More money will be spent on Devon’s roads as well as adult social care, health and children’s services, according to the county council’s proposed new budget.
The budget for 2018/19 will be discussed by the Cabinet on Friday and will then have to be ratified by the full council meeting next week (February 15).
The draft budget published before Christmas calls for an extra £13 million to be spent on adult care and health. That’s a rise of over 6 per cent and will take the total care budget to £227.8 million.
And on Tuesday the Government announced an extra £2.2 million to support adult social care in Devon.
The budget will also see an increase in spending for children’s services of 5.5 per cent or £6.5 million taking the total budget for children to £125.5 million.
Councillors are also now being recommended to accept the Government’s offer of an extra one per cent rise in council tax to spend on dedicated highways work.
In addition, Ministers this week increased Devon’s share of the Rural Services Delivery Grant by £1.5 million which will also be spent on roads.
So now an additional £6.5 million is being proposed for patching, drainage, potholes and other road maintenance work.
The original draft budget proposals called for a reduction of 2.7 per cent or £1.5 million for highways, infrastructure and waste to take account of a number of new contracts which have generated major efficiencies.
Chief Officer for Highways, Meg Booth, said the council had signed a new contract for highways work in 2017 and changed the way its depots were managed. Savings had also been made through installing LED units on street lights.
“The savings are being delivered from procurement,” she said. “There are no proposed savings’ cuts.”
In all, the target revenue budget for the county for 2018/19 will be £477.391 million.
County Treasurer Mary Davis will tell councillors, even with these increases, the budget will be hard to deliver against rapidly rising demand for services.
“Innovative work with partner authorities will be needed to manage demand for social care,” she says in a new report.
“And a new approach to service delivery and commissioning will be required to try to ensure the needs of the young and vulnerable are met.”
Council leader John Hart said: “Our vital health and social care services for adults continue to be under immense pressure both in Devon and nationally.
“In Devon we have some of the highest proportions of people over 65 and people over 85 in the country and they need and deserve our help and support.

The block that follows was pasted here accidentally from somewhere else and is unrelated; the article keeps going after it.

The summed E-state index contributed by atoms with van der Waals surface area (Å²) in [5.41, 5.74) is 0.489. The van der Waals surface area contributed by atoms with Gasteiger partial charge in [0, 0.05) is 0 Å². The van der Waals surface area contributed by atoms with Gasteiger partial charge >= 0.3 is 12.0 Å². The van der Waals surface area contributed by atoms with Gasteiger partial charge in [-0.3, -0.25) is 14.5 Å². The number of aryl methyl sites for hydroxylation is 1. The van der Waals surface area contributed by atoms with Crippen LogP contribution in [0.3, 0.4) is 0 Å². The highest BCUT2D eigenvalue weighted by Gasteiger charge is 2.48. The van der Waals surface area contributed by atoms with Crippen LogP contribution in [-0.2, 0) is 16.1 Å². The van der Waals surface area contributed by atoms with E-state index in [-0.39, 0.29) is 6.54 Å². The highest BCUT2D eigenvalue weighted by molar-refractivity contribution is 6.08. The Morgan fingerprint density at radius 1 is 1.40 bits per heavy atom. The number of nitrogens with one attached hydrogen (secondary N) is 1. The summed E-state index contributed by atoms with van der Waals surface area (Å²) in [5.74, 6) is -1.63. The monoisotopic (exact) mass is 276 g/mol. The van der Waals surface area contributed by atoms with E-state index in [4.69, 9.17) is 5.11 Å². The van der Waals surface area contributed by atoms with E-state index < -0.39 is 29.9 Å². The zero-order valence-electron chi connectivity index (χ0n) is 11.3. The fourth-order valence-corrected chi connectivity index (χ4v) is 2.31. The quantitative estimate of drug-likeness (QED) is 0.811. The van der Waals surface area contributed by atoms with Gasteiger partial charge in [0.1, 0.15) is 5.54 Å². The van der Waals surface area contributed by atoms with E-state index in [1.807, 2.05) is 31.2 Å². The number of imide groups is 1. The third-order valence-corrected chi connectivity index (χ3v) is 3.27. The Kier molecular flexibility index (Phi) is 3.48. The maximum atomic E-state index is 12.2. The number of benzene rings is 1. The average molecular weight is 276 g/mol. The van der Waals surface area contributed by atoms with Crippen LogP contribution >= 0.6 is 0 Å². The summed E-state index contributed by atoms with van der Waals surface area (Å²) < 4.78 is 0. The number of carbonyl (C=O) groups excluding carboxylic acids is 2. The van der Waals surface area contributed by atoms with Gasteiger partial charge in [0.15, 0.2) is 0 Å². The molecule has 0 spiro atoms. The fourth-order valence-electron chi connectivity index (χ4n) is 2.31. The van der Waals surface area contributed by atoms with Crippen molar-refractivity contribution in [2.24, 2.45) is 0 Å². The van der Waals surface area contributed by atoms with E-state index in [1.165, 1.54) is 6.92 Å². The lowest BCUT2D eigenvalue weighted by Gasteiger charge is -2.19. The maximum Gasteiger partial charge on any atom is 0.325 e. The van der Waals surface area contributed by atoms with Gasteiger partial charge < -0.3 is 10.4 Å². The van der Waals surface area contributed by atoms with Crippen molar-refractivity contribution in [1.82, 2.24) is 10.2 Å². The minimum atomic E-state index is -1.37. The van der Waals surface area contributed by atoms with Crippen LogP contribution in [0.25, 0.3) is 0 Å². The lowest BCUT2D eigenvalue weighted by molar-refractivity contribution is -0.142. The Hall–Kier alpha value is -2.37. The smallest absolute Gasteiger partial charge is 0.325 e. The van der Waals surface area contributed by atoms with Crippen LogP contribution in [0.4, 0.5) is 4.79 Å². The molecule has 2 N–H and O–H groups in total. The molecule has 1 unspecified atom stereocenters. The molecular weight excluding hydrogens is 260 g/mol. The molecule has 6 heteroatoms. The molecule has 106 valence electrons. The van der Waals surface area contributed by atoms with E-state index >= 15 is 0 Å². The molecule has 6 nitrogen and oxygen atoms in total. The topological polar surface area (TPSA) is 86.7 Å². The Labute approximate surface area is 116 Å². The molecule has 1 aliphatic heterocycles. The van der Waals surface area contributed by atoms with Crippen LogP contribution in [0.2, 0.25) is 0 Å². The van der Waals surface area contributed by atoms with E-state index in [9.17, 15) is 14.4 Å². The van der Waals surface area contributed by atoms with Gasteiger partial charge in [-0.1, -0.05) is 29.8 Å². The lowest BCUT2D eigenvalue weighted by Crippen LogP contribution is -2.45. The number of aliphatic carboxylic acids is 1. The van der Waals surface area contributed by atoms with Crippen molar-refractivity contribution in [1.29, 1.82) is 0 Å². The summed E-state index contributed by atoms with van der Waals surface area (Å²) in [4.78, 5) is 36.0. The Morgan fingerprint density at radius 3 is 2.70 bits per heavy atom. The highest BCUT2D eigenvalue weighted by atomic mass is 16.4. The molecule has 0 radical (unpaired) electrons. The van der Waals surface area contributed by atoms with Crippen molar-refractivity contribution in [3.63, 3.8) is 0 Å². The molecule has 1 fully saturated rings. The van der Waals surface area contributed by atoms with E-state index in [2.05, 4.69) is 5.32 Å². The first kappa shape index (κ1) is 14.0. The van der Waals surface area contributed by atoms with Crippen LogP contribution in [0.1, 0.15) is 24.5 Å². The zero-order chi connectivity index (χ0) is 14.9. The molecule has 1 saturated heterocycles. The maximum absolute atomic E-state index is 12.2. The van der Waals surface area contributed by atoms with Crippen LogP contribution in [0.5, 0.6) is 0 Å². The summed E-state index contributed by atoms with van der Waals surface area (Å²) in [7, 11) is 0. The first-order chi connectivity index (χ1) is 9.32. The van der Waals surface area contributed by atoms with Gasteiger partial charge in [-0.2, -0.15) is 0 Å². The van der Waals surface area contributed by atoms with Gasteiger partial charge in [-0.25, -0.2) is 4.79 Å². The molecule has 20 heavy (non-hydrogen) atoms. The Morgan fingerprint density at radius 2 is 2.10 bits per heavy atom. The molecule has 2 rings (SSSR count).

“We also believe it is imperative to do the best we can for our children and young people to give them the best possible start in life.
“We have always said our priority is to protect the most vulnerable in our society and I believe this target budget will help to do that.
“But demand for these services continues to grow at a relentless pace.
“That’s why the leaders of all the political parties on the county council have this week taken the unprecedented step of joining together to plead with the Government for more funding for adult social care and children’s services.
“And we are delighted that the Government has recognised our case with the extra money for adult social care and the rural delivery grant.
“That will go some way to easing the pressures but a long-term solution to the issues in health and social care still needs to be found.
“Before Christmas, when I had a series of consultation meetings on the budget, I was left in no doubt that the condition of our roads was a number one priority for many residents.
“This year we have re-negotiated a number of contracts and made considerable efficiency savings.
“We’re also working smarter and greener, for example installing LED lightbulbs in our street lighting.
“But many people want us to spend more on our roads and that’s why I want to take up the Government’s unexpected offer of an extra one per cent on the council tax to be dedicated to our highways.
“We are very conscious that many people living in Devon are on fixed and low incomes. But this is likely to be a one-off increase and it will mean an extra £12.68 a year for the average Band D council taxpayer.
“We’ve had a very wet winter and it will mean we can really get to grips with many of the problems on our roads.”
Councillors are being recommended to approve a rise of 1.99 per cent for general services with a further one per cent dedicated to roads.
They are also likely to accept the Government's offer of a two per cent increase to spend directly on adult health and social care but will defer a further one per cent rise to 2019/20.
In all councillors are being asked to agree a 4.99 per cent increase in council tax for the coming financial year.
This equates to an extra £63.27 a year for the average Band D council taxpayer or just over £1.20 a week.
This means Devon will be charging £1,331.19 for a Band D property.